The bane of every gardener growing zucchini, squash, pumpkins and winter squash. Egg masses are found on the underneath side of the plant leaf. They can be squished with your finger to control the number that hatch. Scouting the plants is the best way to keep the pest under control. Good garden sanitation is highly important to reduce the places and food sources for overwintering nymphs and adults. Here are a couple of links from K-State Research and Extension & University of Minnesota with more information about squash bugs and control measures.
These yellowish to orange beetles love to chew holes in green beans, peas and corn. They have 4 spots on their wings and a black triangle at the top of their wing covers. Bean leaf beetle numbers can be reduced with good garden sanitation and planting green beans later in May to avoid the overwintering adults emerging in the spring. Here are some links from K-State Research and Extension and Missouri Botanical Garden with more information about bean leaf beetles.
Cucumber beetles can be either spotted or striped. They like to feed at the base of newly emerged cucumber, melon, squash, pumpkin and other crops. The actual damage to most plants doesn’t come from the adults feeding on the leaves. The real damage is from a bacterial wilt that the beetles transmit plant to plant while feeding. The bacteria reproduces and eventually the plant wilts and dies. There is no cure for bacterial wilt, but some varieties have more tolerance to bacterial wilt. Early control of cucumber beetles is key in reducing the opportunity of having bacterial wilt. If you do plan to spray to control beetles, keep in mind that the bees are around to pollinate. Spray early in the morning or later in the evening when they are not as active around plants. “Eight” or permethrin is a much friendlier bee option than “Sevin” or carbaryl. Here are links from K-State Research and Extension with detailed information about cucumber beetles and bacterial wilt.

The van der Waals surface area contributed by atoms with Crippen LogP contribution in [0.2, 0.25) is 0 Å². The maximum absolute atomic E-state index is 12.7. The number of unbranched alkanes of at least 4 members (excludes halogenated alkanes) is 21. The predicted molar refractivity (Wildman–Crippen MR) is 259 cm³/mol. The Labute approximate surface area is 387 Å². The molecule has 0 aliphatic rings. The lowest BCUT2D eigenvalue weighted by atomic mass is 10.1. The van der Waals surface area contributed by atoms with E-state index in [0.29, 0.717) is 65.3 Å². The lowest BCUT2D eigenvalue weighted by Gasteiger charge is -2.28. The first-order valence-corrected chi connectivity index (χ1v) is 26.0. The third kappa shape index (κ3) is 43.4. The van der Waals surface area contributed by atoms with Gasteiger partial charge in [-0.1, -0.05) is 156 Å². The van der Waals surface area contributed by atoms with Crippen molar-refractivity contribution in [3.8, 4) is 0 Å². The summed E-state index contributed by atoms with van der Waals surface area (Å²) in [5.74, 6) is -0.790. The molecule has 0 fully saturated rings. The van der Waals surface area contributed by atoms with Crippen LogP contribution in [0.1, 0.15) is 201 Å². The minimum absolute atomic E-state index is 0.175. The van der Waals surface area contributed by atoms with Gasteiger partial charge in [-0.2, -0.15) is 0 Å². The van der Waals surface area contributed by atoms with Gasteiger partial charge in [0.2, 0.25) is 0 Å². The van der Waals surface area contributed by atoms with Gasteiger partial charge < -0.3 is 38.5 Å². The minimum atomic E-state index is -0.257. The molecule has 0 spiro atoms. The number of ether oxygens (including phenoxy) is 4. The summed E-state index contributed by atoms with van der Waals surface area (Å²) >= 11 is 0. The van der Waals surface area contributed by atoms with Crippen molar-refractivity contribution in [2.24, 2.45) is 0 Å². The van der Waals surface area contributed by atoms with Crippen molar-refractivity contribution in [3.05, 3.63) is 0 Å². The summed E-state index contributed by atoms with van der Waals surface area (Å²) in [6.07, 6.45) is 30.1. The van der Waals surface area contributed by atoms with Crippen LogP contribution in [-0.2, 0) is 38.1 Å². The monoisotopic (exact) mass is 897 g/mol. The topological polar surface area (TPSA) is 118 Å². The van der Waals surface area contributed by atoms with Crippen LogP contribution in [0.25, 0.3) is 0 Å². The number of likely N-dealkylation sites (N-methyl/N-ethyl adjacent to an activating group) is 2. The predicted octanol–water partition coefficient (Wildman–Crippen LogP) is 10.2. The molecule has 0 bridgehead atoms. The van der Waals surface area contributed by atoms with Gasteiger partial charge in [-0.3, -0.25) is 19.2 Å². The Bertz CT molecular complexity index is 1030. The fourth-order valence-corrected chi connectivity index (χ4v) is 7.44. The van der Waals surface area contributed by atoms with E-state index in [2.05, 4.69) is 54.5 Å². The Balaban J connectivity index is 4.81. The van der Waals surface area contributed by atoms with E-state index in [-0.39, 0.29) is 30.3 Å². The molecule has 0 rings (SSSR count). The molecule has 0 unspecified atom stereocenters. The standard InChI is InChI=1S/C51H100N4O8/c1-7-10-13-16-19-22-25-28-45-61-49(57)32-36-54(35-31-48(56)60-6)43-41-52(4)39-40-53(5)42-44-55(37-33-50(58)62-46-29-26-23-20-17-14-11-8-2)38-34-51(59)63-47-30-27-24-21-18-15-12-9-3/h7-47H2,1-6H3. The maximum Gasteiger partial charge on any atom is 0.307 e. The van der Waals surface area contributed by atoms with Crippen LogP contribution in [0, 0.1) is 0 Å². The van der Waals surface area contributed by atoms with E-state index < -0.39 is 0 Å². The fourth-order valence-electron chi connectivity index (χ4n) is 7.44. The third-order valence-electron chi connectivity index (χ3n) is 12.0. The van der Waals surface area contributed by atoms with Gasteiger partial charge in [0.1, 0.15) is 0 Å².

This is the adult squash vine borer that lays it’s eggs at the base of your favorite summer and winter squash, zucchini, pumpkins and gourd plants. They hatch and eat their way inside the plant's stem where they are protected from predators. They live there for several weeks until they get large enough and do enough damage. Then one day your plant collapses and you are shocked. Preventative measures are needed where SVB is present to protect your squash crop. Here’s a link from K-State Research and Extension with detailed information about Squash Vine Borer. If you do preventative spraying at the base of the plant, Eight (permethrin) would be what I’d recommend.